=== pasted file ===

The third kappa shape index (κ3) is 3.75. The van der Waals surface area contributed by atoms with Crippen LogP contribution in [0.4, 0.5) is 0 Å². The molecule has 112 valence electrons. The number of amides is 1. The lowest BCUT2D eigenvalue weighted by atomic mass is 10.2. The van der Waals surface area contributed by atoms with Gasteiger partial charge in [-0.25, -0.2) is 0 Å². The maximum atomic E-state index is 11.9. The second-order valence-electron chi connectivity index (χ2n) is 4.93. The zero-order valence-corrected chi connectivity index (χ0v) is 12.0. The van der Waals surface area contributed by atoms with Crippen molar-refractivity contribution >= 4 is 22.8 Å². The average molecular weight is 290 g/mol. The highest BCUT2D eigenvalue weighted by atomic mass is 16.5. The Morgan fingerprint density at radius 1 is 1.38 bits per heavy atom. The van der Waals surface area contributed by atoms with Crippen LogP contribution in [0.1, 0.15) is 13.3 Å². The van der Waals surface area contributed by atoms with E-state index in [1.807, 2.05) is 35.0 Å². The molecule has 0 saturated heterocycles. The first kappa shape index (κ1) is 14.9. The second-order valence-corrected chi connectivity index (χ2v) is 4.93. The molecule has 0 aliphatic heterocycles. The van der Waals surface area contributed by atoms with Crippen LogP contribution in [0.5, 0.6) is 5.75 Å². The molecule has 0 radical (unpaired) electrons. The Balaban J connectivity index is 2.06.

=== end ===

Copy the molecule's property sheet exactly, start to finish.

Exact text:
The third kappa shape index (κ3) is 3.75. The van der Waals surface area contributed by atoms with Crippen LogP contribution in [0.4, 0.5) is 0 Å². The molecule has 112 valence electrons. The number of amides is 1. The lowest BCUT2D eigenvalue weighted by atomic mass is 10.2. The van der Waals surface area contributed by atoms with Gasteiger partial charge in [-0.25, -0.2) is 0 Å². The maximum atomic E-state index is 11.9. The second-order valence-electron chi connectivity index (χ2n) is 4.93. The zero-order valence-corrected chi connectivity index (χ0v) is 12.0. The van der Waals surface area contributed by atoms with Crippen molar-refractivity contribution >= 4 is 22.8 Å². The average molecular weight is 290 g/mol. The highest BCUT2D eigenvalue weighted by atomic mass is 16.5. The Morgan fingerprint density at radius 1 is 1.38 bits per heavy atom. The van der Waals surface area contributed by atoms with Crippen LogP contribution in [0.1, 0.15) is 13.3 Å². The van der Waals surface area contributed by atoms with E-state index in [1.807, 2.05) is 35.0 Å². The molecule has 0 saturated heterocycles. The first kappa shape index (κ1) is 14.9. The second-order valence-corrected chi connectivity index (χ2v) is 4.93. The molecule has 0 aliphatic heterocycles. The van der Waals surface area contributed by atoms with Crippen LogP contribution in [0.5, 0.6) is 5.75 Å². The molecule has 0 radical (unpaired) electrons. The Balaban J connectivity index is 2.06.